Notes Faxon Desperate Enough to Cross Ocean

By Golf Channel DigitalJuly 17, 2006, 4:00 pm
135th Open Championship HOYLAKE, England -- Brad Faxon loves the British Open too much to stay away, even with little chance of playing.
Faxon was the sixth alternate, reason enough for him to travel across the Atlantic Ocean on Sunday night to be around Royal Liverpool in case a half-dozen guys decide to pull out.
If I didnt come over and my number got called, Id kill myself, Faxon said Monday evening while ordering pints at a pub. I wouldnt kill myself, but Id be pretty upset.
Then he paused to assess the situation before saying with only a tinge of desperation, Somebody has got to withdraw.
A year ago, Faxon endeared himself to the British gallery by coming over to Scotland to take his chances in a local qualifier the weekend before the British Open. He narrowly earned one of three spots from a 96-man field.
He didnt get that chance this year because the Royal & Ancient moved up local qualifying by one week, making it impractical.
Faxon also didnt get a chance in the U.S. qualifier because it was canceled by heavy rain that flooded Congressional. The R&A awarded the spots off the world ranking, and Faxon was too far down the list.
Now, his only chance is for six players to withdraw, which is unlikely.
The trip hasnt been a total waste of time. Faxon is allowed to practice at Royal Liverpool, and I even got a car park pass. He plans to play Tuesday with Brett Quigley, Mark Calcavecchia and Jerry Kelly.
I get chills just coming here, Faxon said. I feel rejuvenated.
And if he has to turn around and go home on Thursday?
You know, we just walked a mile for dinner, walked another mile to a pub, I havent slept, and were just having a blast, he said.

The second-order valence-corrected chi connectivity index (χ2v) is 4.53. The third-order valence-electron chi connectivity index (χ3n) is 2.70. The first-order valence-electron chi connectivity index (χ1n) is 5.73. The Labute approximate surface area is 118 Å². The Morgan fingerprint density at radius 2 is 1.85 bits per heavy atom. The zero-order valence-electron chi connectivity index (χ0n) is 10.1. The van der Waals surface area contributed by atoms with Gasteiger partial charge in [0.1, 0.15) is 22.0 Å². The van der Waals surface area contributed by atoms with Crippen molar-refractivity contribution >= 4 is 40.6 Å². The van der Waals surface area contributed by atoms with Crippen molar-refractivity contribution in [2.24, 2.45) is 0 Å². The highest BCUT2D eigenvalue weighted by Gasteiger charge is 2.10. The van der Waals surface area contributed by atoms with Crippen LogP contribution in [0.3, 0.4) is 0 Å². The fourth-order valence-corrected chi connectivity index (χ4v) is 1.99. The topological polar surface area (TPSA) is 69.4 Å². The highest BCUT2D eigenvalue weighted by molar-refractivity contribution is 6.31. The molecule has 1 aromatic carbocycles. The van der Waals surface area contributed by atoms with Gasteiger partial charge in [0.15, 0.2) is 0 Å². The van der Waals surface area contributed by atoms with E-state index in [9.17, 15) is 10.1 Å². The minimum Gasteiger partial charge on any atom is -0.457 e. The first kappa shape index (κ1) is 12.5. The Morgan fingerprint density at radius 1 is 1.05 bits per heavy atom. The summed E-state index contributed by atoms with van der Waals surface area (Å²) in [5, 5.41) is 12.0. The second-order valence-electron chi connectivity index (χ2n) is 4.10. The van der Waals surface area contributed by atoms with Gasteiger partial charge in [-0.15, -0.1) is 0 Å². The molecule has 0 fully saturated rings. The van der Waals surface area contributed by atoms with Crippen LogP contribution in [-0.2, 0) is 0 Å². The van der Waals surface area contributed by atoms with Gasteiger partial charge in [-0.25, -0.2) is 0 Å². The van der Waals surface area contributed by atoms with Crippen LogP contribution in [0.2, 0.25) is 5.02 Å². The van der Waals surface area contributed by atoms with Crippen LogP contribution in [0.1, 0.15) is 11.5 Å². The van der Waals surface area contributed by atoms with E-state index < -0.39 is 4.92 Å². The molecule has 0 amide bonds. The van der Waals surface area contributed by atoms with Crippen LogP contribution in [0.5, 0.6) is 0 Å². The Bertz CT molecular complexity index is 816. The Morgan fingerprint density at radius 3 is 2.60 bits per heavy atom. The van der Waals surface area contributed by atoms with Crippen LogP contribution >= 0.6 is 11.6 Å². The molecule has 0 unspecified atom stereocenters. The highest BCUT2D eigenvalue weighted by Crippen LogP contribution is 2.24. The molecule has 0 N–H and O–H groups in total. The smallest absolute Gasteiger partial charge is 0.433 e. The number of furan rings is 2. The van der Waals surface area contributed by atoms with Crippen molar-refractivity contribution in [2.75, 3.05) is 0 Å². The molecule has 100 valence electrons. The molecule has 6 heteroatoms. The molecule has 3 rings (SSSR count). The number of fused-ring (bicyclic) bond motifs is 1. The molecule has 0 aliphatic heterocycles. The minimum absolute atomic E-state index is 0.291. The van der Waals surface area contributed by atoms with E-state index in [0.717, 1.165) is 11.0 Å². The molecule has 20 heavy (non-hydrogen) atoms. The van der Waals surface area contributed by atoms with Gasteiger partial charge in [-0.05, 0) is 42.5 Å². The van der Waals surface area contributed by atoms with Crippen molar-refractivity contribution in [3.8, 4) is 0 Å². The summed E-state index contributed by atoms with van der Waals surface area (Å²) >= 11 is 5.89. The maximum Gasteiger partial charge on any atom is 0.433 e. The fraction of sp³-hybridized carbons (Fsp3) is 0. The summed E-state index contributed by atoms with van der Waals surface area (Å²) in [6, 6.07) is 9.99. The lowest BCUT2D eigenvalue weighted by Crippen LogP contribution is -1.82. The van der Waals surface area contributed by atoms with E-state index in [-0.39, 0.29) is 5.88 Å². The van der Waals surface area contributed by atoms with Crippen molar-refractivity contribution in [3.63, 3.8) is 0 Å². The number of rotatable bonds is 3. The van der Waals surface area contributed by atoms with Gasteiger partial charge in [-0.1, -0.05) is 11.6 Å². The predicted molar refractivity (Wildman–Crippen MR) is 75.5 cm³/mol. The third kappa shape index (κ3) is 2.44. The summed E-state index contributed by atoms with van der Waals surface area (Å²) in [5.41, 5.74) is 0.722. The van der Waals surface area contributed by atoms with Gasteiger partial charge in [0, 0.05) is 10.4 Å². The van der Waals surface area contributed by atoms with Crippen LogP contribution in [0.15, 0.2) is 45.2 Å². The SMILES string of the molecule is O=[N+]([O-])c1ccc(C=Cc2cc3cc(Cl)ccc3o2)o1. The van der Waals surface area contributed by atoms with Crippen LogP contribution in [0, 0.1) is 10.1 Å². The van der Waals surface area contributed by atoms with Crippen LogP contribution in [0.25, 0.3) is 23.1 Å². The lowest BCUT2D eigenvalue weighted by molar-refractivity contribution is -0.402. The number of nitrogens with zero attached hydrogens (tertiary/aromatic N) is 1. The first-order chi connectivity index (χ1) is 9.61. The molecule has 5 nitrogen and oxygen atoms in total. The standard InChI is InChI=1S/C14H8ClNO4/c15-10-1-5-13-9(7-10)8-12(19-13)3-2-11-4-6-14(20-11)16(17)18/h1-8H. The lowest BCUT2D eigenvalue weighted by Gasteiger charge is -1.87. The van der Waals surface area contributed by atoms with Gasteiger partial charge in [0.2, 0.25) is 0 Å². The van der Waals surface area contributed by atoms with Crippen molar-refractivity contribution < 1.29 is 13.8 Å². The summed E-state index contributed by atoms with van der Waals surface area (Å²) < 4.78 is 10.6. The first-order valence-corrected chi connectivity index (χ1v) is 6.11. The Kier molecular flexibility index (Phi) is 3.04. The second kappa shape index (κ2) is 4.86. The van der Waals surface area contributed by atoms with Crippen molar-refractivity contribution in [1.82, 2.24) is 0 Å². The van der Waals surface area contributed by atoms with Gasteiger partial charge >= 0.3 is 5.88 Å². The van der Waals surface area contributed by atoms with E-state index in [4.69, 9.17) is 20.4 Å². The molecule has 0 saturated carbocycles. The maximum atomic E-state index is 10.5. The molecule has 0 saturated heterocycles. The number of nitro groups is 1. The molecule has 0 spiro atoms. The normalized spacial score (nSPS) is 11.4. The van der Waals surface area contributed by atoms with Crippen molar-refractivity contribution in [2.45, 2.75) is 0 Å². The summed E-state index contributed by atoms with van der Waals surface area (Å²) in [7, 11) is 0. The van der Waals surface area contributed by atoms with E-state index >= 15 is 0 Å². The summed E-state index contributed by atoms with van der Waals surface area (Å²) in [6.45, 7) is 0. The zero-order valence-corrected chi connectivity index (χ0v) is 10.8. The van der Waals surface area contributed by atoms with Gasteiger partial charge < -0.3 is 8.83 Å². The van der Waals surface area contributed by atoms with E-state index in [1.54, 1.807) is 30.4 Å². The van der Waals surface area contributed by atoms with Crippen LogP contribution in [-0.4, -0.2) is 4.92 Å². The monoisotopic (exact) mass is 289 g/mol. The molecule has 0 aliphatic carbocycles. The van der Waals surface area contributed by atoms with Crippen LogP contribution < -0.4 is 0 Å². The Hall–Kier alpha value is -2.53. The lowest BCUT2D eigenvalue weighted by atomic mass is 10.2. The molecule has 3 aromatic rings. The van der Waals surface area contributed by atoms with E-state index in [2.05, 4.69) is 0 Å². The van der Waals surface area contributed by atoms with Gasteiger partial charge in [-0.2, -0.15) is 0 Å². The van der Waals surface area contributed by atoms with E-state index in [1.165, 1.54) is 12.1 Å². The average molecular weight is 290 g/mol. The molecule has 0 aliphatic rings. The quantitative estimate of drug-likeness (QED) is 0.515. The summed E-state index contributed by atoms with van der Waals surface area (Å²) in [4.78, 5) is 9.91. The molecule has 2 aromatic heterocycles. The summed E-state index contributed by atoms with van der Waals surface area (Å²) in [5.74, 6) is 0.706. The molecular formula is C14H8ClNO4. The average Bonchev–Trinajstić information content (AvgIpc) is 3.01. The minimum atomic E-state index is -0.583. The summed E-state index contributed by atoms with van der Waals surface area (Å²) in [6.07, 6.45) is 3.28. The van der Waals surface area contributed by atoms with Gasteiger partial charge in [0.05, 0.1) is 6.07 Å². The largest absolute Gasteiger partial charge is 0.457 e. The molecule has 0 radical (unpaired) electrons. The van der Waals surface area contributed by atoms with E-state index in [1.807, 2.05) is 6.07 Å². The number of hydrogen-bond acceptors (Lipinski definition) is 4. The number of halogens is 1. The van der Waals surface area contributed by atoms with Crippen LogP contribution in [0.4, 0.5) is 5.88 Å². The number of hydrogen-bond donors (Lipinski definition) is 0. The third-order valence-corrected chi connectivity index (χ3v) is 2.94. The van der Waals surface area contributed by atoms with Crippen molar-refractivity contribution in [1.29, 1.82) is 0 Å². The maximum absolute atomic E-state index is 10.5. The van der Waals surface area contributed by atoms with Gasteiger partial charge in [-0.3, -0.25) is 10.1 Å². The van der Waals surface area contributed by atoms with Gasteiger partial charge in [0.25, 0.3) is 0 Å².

Oh, and theres one other upside. Im hitting my 3-iron 260 yards, he said. I never do that.
Warren Bladon has all the traits of a long-shot qualifier at the British Open.
He makes about $10 an hour framing pictures in Coventry, and the only golf he plays is Wednesday and Saturday, a regular game he keeps with his friends at Forest of Arden. He moonlights as a plumbers assistant. Money is so scarce that his girlfriend paid the $200 entry fee for the British Open, asking only that he practice a little harder.
Bladon, 40, did well enough to make it through regional qualifying, then earned one of three spots in a local qualifier last week.
I was a little surprised, Bladon said.
But there is more to him that a blue-collar worker who can play.
Bladon has played in the Masters, even getting in nine holes of a practice round with Jack Nicklaus, then played in the Memorial. He once competed against Tiger Woods for the silver medal that goes to the low amateur at the British Open, losing out in 1996 when Woods shot 66 in the second round to make the cut at Royal Lytham & St. Annes.
Bladon is known to most European players as having won the British Amateur at Turnberry in 1996, but his professional career didnt pan out.
I traveled the world playing golf, and I found it difficult to get a sponsor, Bladon said Monday. To get a full sponsorship in your 30s is difficult when theres all these young players coming up behind you.
Bladon ran a pub for a while, had a marriage end in divorce, and now is quite happy framing pictures and playing golf. He also took part in last years Big Break IV series on The Golf Channel.
This is quite a change.
I just want to do as well as I can, he said. I want to come off the course knowing that I havent been overcome by it, control myself and hit the right shots at the right time. And if I do that, then Ill be happy.
Bladon already is a little ahead of the game. He earned about $1,600 from final qualifying, and is guaranteed $3,800 for competing in the British Open. That should at least help him pay back his girlfriend for the entry fee.
Seve Ballesteros, whose career was derailed by back injuries, plans to play the British Open for the first time in five years.
Then again, its only Monday.
Ballesteros has talked about returning to competition over the past few years, but then withdraws as the tournament gets closer. He played the Madrid Open late last year and missed the cut by 14 shots, and played last month in the French Open, finishing two rounds at 20 over par.
Seves here? Nick Faldo said Monday.
Faldo said he doesnt blame Ballesteros for only wanting to play in the Masters and British Open, the two majors he won that comes with exemptions that last a lifetime at Augusta National and until he is 65 at the British Open.
Thats what I would do'pop up for the odd Masters and British Open, Faldo said. I dont think hes trying to rebuild his career.
Coming off his first PGA TOUR victory, Trevor Immelman wasnt sure he would be at the British Open.